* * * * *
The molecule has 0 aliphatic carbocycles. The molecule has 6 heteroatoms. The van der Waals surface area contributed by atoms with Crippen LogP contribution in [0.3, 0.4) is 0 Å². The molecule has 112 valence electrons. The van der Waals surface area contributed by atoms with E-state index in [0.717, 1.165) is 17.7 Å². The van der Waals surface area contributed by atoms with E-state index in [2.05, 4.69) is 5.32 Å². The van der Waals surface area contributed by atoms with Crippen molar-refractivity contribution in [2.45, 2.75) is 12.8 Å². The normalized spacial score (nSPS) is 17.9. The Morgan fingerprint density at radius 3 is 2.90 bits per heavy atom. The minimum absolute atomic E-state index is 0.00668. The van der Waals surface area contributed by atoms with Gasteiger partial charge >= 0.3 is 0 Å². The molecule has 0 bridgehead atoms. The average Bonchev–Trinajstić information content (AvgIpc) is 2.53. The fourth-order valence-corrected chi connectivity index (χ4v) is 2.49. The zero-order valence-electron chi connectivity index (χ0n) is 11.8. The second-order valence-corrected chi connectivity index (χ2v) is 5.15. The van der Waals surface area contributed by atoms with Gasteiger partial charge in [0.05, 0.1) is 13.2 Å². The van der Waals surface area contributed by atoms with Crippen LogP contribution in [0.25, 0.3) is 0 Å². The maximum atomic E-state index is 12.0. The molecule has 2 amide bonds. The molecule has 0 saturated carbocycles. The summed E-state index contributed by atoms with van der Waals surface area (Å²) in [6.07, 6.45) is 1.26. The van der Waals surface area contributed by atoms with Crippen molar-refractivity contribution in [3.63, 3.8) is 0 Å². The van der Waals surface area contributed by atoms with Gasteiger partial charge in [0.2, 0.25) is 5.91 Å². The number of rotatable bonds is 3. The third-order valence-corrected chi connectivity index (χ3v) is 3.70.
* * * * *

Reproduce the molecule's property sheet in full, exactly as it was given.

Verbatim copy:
The molecule has 0 aliphatic carbocycles. The molecule has 6 heteroatoms. The van der Waals surface area contributed by atoms with Crippen LogP contribution in [0.3, 0.4) is 0 Å². The molecule has 112 valence electrons. The van der Waals surface area contributed by atoms with E-state index in [0.717, 1.165) is 17.7 Å². The van der Waals surface area contributed by atoms with E-state index in [2.05, 4.69) is 5.32 Å². The van der Waals surface area contributed by atoms with Crippen molar-refractivity contribution in [2.45, 2.75) is 12.8 Å². The normalized spacial score (nSPS) is 17.9. The Morgan fingerprint density at radius 3 is 2.90 bits per heavy atom. The minimum absolute atomic E-state index is 0.00668. The van der Waals surface area contributed by atoms with Gasteiger partial charge >= 0.3 is 0 Å². The molecule has 0 bridgehead atoms. The average Bonchev–Trinajstić information content (AvgIpc) is 2.53. The fourth-order valence-corrected chi connectivity index (χ4v) is 2.49. The zero-order valence-electron chi connectivity index (χ0n) is 11.8. The second-order valence-corrected chi connectivity index (χ2v) is 5.15. The van der Waals surface area contributed by atoms with Gasteiger partial charge in [0.05, 0.1) is 13.2 Å². The van der Waals surface area contributed by atoms with Crippen LogP contribution in [0.25, 0.3) is 0 Å². The maximum atomic E-state index is 12.0. The molecule has 2 amide bonds. The molecule has 0 saturated carbocycles. The summed E-state index contributed by atoms with van der Waals surface area (Å²) in [6.07, 6.45) is 1.26. The van der Waals surface area contributed by atoms with Crippen molar-refractivity contribution in [3.63, 3.8) is 0 Å². The van der Waals surface area contributed by atoms with Gasteiger partial charge in [0.2, 0.25) is 5.91 Å². The number of rotatable bonds is 3. The third-order valence-corrected chi connectivity index (χ3v) is 3.70.